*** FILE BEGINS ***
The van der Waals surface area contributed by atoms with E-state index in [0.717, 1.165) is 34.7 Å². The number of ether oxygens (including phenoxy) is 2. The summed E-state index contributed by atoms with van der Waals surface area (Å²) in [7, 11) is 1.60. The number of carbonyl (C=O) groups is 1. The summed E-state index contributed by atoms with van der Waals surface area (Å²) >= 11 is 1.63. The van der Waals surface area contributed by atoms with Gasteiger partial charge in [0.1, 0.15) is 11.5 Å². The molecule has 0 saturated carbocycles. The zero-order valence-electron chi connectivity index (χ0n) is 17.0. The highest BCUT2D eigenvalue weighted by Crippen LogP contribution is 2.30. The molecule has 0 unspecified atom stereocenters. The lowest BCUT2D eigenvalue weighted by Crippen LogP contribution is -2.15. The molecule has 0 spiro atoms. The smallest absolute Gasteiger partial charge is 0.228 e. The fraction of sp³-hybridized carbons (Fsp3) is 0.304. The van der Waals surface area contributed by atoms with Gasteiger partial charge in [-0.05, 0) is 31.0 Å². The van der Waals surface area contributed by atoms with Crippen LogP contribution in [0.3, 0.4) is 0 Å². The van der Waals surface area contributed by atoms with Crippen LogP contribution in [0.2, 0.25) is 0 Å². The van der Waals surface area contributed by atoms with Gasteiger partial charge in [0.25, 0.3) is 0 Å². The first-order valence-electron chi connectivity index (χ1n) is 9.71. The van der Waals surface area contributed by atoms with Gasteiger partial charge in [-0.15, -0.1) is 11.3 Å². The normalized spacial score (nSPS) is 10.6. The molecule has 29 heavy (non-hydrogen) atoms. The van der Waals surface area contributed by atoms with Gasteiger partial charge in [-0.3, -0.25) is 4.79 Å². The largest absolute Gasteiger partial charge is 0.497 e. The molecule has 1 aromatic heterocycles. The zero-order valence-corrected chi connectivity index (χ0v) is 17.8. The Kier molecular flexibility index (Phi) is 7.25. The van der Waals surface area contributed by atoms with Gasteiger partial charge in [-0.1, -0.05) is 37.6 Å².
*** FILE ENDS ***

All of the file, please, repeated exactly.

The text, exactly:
The van der Waals surface area contributed by atoms with E-state index in [0.717, 1.165) is 34.7 Å². The number of ether oxygens (including phenoxy) is 2. The summed E-state index contributed by atoms with van der Waals surface area (Å²) in [7, 11) is 1.60. The number of carbonyl (C=O) groups is 1. The summed E-state index contributed by atoms with van der Waals surface area (Å²) >= 11 is 1.63. The van der Waals surface area contributed by atoms with Gasteiger partial charge in [0.1, 0.15) is 11.5 Å². The molecule has 0 saturated carbocycles. The zero-order valence-electron chi connectivity index (χ0n) is 17.0. The highest BCUT2D eigenvalue weighted by Crippen LogP contribution is 2.30. The molecule has 0 unspecified atom stereocenters. The lowest BCUT2D eigenvalue weighted by Crippen LogP contribution is -2.15. The molecule has 0 spiro atoms. The smallest absolute Gasteiger partial charge is 0.228 e. The fraction of sp³-hybridized carbons (Fsp3) is 0.304. The van der Waals surface area contributed by atoms with Gasteiger partial charge in [-0.05, 0) is 31.0 Å². The van der Waals surface area contributed by atoms with Crippen LogP contribution in [0.3, 0.4) is 0 Å². The van der Waals surface area contributed by atoms with Crippen LogP contribution in [0.2, 0.25) is 0 Å². The van der Waals surface area contributed by atoms with Gasteiger partial charge in [0.25, 0.3) is 0 Å². The first-order valence-electron chi connectivity index (χ1n) is 9.71. The van der Waals surface area contributed by atoms with Gasteiger partial charge in [-0.15, -0.1) is 11.3 Å². The normalized spacial score (nSPS) is 10.6. The molecule has 29 heavy (non-hydrogen) atoms. The van der Waals surface area contributed by atoms with Gasteiger partial charge in [-0.3, -0.25) is 4.79 Å². The largest absolute Gasteiger partial charge is 0.497 e. The molecule has 1 aromatic heterocycles. The zero-order valence-corrected chi connectivity index (χ0v) is 17.8. The Kier molecular flexibility index (Phi) is 7.25. The van der Waals surface area contributed by atoms with Gasteiger partial charge in [-0.1, -0.05) is 37.6 Å².